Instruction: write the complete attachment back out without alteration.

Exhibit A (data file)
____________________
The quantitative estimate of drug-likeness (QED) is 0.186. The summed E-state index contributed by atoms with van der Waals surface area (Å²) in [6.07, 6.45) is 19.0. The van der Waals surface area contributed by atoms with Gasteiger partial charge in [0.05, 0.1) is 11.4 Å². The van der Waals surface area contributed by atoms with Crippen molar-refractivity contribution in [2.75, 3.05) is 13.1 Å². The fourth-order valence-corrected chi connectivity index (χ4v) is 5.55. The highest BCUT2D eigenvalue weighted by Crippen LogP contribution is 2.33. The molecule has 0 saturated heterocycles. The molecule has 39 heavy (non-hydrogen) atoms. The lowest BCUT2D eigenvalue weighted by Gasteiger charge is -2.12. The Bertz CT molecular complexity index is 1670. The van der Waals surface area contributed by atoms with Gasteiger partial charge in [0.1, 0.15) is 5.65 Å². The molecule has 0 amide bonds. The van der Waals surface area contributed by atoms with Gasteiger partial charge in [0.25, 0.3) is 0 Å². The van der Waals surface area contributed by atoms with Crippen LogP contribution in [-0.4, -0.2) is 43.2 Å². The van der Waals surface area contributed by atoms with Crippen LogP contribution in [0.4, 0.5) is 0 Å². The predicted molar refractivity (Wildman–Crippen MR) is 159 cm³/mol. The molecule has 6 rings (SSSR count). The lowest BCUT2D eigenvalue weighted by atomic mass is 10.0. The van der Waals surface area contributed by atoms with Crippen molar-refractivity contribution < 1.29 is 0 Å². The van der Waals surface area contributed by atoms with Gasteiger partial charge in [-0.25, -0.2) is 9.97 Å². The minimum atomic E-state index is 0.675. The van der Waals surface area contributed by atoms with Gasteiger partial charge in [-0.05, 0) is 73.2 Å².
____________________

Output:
The quantitative estimate of drug-likeness (QED) is 0.186. The summed E-state index contributed by atoms with van der Waals surface area (Å²) in [6.07, 6.45) is 19.0. The van der Waals surface area contributed by atoms with Gasteiger partial charge in [0.05, 0.1) is 11.4 Å². The van der Waals surface area contributed by atoms with Crippen molar-refractivity contribution in [2.75, 3.05) is 13.1 Å². The fourth-order valence-corrected chi connectivity index (χ4v) is 5.55. The highest BCUT2D eigenvalue weighted by Crippen LogP contribution is 2.33. The molecule has 0 saturated heterocycles. The molecule has 39 heavy (non-hydrogen) atoms. The lowest BCUT2D eigenvalue weighted by Gasteiger charge is -2.12. The Bertz CT molecular complexity index is 1670. The van der Waals surface area contributed by atoms with Gasteiger partial charge in [0.1, 0.15) is 5.65 Å². The molecule has 0 amide bonds. The van der Waals surface area contributed by atoms with Gasteiger partial charge in [0.25, 0.3) is 0 Å². The van der Waals surface area contributed by atoms with Crippen LogP contribution in [-0.4, -0.2) is 43.2 Å². The van der Waals surface area contributed by atoms with Crippen LogP contribution in [0.4, 0.5) is 0 Å². The predicted molar refractivity (Wildman–Crippen MR) is 159 cm³/mol. The molecule has 6 rings (SSSR count). The lowest BCUT2D eigenvalue weighted by atomic mass is 10.0. The van der Waals surface area contributed by atoms with Crippen molar-refractivity contribution < 1.29 is 0 Å². The van der Waals surface area contributed by atoms with Gasteiger partial charge in [-0.25, -0.2) is 9.97 Å². The minimum atomic E-state index is 0.675. The van der Waals surface area contributed by atoms with Gasteiger partial charge in [-0.05, 0) is 73.2 Å².